â€œIn this nation, city budgets illustrate where its priorities lie,â€ Scales said. â€œIt is time for divestment from violent policing infrastructure and investment in strengthening Black communities. And we can no longer wait.â€Â
Challenging The Idea That More Police Mean Better SafetyÂ
In order to understand why cutting police budgets is beneficial, the country first has to fundamentally shift its approach to and understanding of the police as an American institution. Overpolicing does not actually keep communities safe, said Saye Joseph, policy and advocacy manager at Black Youth Project 100.
â€œPolice, in all forms, have been a way to keep property safe and keep a subsection of society safe but it hasnâ€™t kept all communities safe and healthy,â€ Joseph said. â€œWe have to break that notion apart that police equals safety.â€
Oftentimes, the very services underfunded by cities become baked into police officersâ€™ jobs.Â
â€œWe over-rely on police to handle a range of social problems that they are simply incapable of addressing,â€ Seth Stoughton, a former police officer and current associate law professor at the University of South Carolina, said. â€œThey donâ€™t have the expertise, the training, the equipment, the organizational capacity to deal effectively with mental illness or poverty, homelessness, substance abuse, school discipline â€• a whole range of things that we socially have made police issues.â€Â
By reallocating parts of massive police budgets back into communities, specifically communities of color, the â€œconstant clarion call for more officersâ€ may begin to lose its appeal, Stoughton added.Â
While some organizers have called to fully abolish the police (and many have said that defunding the police is the first step in doing so), Stoughton urged caution. He fears that if the police as an institution is fully eradicated, private security will simply take their place. Privatized security would most likely have less oversight, less training and less professionalism than the police departments we have now.Â
The George Zimmermans and Travis McMichaels of the world, Stoughton cautioned, could become the people employed by private security entities. (Zimmerman, the head of his neighborhood watch in a Florida community, fatally shot Trayvon Martin while the 17-year-old was walking in a hoodie because Zimmerman thought Martin looked suspicious; McMichaels is charged with killing Ahmaud ArberyÂ in Georgia after McMichaels and his father believed Arbery was a robbery suspect, chased him in a pickup truck and shot him while he was out for a jog; the father and another man also have been charged in the case.)Â
â€œIf we scrapped police agencies, what may happen is weâ€™re going to see more gated neighborhoods that hire their own armed security forces. That doesnâ€™t seem like a tenable solution to me,â€ Stoughton said. â€œAt its core to me, policing is a public service. It is and primarily should be a government institution, which shouldnâ€™t be limited to the relatively few wealthy enclaves that can afford to provide it in whatever way they want.â€
What Does Defunding The Police Actually Look Like?
Some cities and localities have already taken steps to stop inflating police budgets. Last year, Jillian Johnson, the mayor pro tem of Durham, North Carolina,Â decided not to allocate more funding to city police officers.Â
â€œLike every other community in America, our community is over-invested in policing and incarceration and under-invested in housing, jobs, education, health and all the other investments that make those punitive interventions unnecessary,â€ she wrote at the time. â€œThe safest communities donâ€™t have the most cops; they have the most resources.â€Â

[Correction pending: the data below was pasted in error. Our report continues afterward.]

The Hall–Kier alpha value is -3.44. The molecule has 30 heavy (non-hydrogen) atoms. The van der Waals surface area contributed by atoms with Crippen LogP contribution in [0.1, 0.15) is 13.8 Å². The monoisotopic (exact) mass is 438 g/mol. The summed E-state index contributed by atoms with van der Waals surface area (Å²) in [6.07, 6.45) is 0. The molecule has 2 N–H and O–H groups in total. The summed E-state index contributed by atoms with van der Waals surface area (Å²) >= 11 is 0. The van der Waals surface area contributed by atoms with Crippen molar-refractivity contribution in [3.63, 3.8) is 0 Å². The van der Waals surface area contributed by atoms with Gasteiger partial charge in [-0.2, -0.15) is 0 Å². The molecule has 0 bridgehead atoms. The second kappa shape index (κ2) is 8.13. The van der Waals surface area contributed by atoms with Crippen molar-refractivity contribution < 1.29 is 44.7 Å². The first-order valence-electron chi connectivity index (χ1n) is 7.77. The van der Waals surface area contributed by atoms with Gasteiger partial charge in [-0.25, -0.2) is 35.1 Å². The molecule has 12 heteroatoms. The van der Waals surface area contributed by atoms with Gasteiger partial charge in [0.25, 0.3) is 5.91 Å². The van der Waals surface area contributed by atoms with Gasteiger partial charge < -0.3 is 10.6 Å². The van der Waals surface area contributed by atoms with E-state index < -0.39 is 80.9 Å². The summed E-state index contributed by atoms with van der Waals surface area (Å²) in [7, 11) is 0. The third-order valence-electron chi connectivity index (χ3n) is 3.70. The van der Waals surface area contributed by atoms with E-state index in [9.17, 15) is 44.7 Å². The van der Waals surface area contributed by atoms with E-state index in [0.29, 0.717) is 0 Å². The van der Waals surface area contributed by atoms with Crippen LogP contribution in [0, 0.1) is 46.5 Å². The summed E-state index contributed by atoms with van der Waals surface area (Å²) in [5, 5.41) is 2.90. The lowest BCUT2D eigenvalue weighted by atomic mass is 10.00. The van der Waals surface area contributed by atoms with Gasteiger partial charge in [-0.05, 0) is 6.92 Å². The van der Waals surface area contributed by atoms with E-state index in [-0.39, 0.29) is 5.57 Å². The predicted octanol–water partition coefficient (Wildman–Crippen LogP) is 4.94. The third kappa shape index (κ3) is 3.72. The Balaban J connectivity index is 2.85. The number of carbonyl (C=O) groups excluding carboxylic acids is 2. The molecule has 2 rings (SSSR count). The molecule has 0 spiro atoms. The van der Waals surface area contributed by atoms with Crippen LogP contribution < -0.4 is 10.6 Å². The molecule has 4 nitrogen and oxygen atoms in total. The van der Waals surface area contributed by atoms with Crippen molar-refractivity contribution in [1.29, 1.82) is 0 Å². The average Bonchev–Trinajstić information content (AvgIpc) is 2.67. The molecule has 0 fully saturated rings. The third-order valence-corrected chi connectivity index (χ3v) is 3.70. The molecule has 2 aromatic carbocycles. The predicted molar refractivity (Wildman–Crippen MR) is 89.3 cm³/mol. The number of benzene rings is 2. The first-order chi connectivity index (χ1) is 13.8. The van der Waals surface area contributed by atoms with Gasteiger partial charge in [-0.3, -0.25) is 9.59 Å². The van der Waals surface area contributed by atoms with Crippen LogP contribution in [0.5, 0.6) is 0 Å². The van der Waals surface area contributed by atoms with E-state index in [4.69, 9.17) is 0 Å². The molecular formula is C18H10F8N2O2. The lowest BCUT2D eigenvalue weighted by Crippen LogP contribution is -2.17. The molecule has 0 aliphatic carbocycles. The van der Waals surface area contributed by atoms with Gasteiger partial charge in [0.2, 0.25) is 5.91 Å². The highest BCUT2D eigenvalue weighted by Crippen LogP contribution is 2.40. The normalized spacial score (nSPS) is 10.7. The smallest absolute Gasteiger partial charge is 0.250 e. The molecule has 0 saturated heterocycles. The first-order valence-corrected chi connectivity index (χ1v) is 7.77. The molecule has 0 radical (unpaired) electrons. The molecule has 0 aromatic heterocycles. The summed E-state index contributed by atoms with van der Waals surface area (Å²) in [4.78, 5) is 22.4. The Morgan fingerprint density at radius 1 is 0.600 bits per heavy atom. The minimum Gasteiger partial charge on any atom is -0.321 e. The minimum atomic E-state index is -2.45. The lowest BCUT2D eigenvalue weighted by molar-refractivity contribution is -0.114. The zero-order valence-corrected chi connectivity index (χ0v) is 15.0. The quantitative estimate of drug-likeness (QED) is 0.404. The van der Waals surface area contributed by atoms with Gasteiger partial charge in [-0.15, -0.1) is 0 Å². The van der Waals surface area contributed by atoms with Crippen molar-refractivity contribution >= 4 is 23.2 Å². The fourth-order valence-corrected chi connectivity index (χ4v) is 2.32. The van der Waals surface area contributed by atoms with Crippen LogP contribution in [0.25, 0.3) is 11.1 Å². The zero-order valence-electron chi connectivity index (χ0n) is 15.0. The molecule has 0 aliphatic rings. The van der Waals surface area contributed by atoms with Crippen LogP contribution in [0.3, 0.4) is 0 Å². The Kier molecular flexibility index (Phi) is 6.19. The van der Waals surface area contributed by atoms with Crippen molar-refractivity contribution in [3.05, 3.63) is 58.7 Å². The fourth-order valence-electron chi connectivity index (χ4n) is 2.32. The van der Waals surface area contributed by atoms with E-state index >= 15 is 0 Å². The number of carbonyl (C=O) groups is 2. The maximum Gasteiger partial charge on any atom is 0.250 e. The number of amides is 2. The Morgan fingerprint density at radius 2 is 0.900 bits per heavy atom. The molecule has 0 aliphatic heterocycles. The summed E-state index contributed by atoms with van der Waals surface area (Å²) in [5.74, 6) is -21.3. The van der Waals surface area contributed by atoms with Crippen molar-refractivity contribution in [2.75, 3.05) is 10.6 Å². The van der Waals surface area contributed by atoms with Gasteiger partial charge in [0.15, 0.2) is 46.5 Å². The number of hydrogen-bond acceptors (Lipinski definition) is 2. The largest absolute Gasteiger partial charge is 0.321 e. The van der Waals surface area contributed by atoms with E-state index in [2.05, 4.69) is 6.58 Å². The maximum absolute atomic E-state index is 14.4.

In 2018, St. Paul, Minnesota, Mayor Melvin Carter rejected a request for more police officers. â€œOur driving goal shouldnâ€™t be to hire as many officers as possible but to reduce the number of times we have to call police in the first placeâ€¦ As long as we focus more on responding to emergencies than on preventing them in the first place, weâ€™ll never have enough police officers,â€ he said at the time.Â
Budgets are a really clear way for cities to shrink the size, the scope and the power of policing.
Kumar Rao, director of Justice Transformation at the Center for Popular Democracy
Photos of militarized police assaulting peaceful protestersÂ during the current unrest have led some city officials to question if the police really need this much money and firepower. Los Angeles Mayor Eric Garcetti has been pushing for a 7% overall increase in the cityâ€™s police budget. But on Wednesday, Garcetti said he will cut up to $150 million in the LAPDâ€™s budget to invest â€œin jobs, in health, in education and in healing,â€ especially in the cityâ€™s communities of color.
In a significant move, the Minneapolis school district terminated its contract with the city police department because of Floydâ€™s death.Â
Few other cities have embraced the idea of cutting police budgets. New York City Mayor Bill de Blasioâ€™s 2021 spending proposal would keep the NYPDâ€™s nearly $6 billion budget mostly intact while cutting funds for other agencies and programs â€• some byÂ as much as 80% â€• in the wake of the pandemicâ€™s effect on tax revenues. In Philadelphia, the mayor has proposed spending $977 million on police and prisons, while cutting funding for employment development, recreation centers, libraries and youth violence prevention.Â
President Donald Trump, whose desire earlier this weekÂ for a photo-opÂ resulted in law officers using tear gas, rubber bullets and flash-bang grenades to disperse peaceful protesters outside the White House, has criticized demands to defund the police.
â€œThe Radical Left Democrats new theme is â€˜Defund the Police.â€™ Remember that when you donâ€™t want Crime, especially against you and your family,â€ he tweeted. â€œMore money for Law Enforcement!â€Â
Although mayors and other elected officials control the purse strings for their law enforcement agencies, theyâ€™re not really in control right now, said Rao of the Center for Popular Democracy.Â
â€œPart of the reason city officials are in this position is because they have given so much money and power over to police departments, year after year,â€ he said. â€œThat needs to fracture in order for us to be able to plot a new path forward. Budgets are a really clear way for cities to shrink the size, the scope and the power of policing.â€
CORRECTION: An earlier version of this article misstated that the 2019 New York City Police Department budget was nearly $7 billion, which is the combined budget for corrections and police. The article has been updated to include the correct 2019 budget for just the New York City police, which is nearly $6 billion.Â